O) More to come!
Foreign Influence Through the Bank for International Settlements (BIS)
We’ll examine this important question in a continuation of the discussion in the future articles.
The Effect of Ambiguity
Ambiguity of control has resulted in the monetary power being misused. It has allowed great power to be wielded without responsibility. No amount of false PR will change that.
Conclusions and Solution:
The money power vested in Congress by the Constitution has been improperly delegated to private interests without sufficient public interest benefit, if any. Congress must resume the power vested in it. Had such delegation of power been shown to work in the public interest, one could consider maintaining or adjusting the present system. But look what it has done. This calls for a major shifting of how our money system operates and is controlled. Anything less, with minor benefits that merely alleviate the problems temporarily, will allow the destructive process to eventually resume.
The ambiguity must cease.
The American Monetary Institute has been working on comprehensive legislation called The American Monetary Act, to remedy this problem at its root, summarized in our brief statement, The Need for Monetary Reform and presented in full at our web site https://monetary.org/
This Act puts into legal terminology the reform proposal put forward in Chapter 24 of The Lost Science of Money book, by Stephen Zarlenga
(available here). Chapters 1 thru 23 give the historical background and case studies on which the reforms are based.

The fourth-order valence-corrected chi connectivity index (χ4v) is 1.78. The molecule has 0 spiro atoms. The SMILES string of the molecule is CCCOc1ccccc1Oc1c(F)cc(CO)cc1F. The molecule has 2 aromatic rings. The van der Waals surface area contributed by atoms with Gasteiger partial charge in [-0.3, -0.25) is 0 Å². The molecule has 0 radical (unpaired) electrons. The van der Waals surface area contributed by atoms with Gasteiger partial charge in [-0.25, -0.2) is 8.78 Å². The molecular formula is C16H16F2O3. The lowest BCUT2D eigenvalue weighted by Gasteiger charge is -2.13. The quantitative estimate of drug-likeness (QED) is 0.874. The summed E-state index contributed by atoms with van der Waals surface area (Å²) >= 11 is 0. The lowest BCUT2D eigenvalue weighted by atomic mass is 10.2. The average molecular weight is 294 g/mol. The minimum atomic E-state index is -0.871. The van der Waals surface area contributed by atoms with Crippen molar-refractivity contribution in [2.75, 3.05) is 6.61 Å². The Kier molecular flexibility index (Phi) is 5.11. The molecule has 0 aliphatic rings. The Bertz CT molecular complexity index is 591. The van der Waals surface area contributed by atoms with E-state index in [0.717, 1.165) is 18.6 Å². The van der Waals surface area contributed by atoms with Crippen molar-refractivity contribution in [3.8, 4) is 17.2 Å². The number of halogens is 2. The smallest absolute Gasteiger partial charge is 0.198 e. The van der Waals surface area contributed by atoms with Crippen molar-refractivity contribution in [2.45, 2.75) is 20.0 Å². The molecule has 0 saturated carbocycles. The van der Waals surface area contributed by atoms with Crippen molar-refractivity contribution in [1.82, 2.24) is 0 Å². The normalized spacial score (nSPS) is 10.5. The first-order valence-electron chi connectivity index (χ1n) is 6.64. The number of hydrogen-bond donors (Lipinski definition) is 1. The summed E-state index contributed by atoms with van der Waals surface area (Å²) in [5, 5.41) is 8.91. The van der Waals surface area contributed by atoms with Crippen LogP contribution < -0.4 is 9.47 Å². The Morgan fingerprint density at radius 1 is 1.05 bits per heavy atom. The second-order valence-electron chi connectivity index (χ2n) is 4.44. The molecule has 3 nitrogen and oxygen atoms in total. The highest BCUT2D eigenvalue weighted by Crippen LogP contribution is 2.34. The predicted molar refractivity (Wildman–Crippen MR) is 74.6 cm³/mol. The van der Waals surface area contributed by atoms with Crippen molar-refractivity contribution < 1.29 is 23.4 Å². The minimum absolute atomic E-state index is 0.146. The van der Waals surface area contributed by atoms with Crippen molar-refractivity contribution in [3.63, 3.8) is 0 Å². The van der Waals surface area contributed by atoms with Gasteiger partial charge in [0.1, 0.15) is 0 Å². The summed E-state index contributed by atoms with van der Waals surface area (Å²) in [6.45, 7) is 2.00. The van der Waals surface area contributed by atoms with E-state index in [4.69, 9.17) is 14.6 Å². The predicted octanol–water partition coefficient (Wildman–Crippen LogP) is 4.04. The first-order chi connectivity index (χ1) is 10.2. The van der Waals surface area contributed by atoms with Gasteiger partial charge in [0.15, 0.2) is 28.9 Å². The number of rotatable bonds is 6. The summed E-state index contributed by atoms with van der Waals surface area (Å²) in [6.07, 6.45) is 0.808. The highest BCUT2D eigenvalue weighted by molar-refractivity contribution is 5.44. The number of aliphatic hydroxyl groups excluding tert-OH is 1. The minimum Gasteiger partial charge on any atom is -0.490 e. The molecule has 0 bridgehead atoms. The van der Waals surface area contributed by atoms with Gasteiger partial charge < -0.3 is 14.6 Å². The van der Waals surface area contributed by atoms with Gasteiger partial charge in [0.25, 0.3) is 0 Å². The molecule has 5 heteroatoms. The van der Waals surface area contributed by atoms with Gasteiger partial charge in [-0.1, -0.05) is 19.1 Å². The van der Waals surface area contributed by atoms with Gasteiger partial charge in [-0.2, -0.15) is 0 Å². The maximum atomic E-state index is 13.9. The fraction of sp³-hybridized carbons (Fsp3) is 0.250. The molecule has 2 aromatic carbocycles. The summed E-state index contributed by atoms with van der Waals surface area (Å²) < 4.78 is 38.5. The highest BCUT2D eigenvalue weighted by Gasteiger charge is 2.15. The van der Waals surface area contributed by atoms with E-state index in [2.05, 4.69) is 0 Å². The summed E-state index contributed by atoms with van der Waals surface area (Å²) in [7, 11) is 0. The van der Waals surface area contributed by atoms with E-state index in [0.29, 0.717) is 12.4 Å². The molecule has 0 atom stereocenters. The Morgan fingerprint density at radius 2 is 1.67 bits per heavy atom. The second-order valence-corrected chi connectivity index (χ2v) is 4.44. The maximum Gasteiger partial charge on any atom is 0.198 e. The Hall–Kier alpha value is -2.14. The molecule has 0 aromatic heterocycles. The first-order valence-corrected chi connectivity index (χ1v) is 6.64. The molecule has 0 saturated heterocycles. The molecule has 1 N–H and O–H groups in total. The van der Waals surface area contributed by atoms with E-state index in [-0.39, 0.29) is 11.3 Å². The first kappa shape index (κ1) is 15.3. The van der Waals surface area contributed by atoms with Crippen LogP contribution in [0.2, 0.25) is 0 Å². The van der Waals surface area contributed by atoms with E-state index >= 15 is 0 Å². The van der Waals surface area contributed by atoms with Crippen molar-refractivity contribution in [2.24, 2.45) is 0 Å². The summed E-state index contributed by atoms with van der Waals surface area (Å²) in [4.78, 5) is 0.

We realize that this Act has its best chance of passage under emergency conditions. The idea is to have it ready and to inform enough citizens and lawmakers around the country about it.
At the same time, it is necessary to begin action now and there is a “small step” called the Monetary Transparency Act, attached below. It starts the process of making the Fed more accountable to the Congress, by requiring the compilation of certain statistics which are otherwise difficult to get. These are numbers which almost automatically point the way toward better public policy decisions.
Please be assured of our desire to provide whatever assistance we can in helping create a monetary system for America that is in harmony with our best possibilities as a nation. That’s an explicit part of our 501c3 mission statement. Those of you who really want to help in this process should read The Lost Science of Money, and consider making a donation to the American Monetary Institute. See https://monetary.org/
Dr Sanjay Kapur says
Excellent summary Stephen. My favourite financial guru Peter Schiff is a long time critic of the Fed and central banks in general. He says if the Fed Chairman had to post a letter he would have to put a stamp on it unlike a any real governmental entity.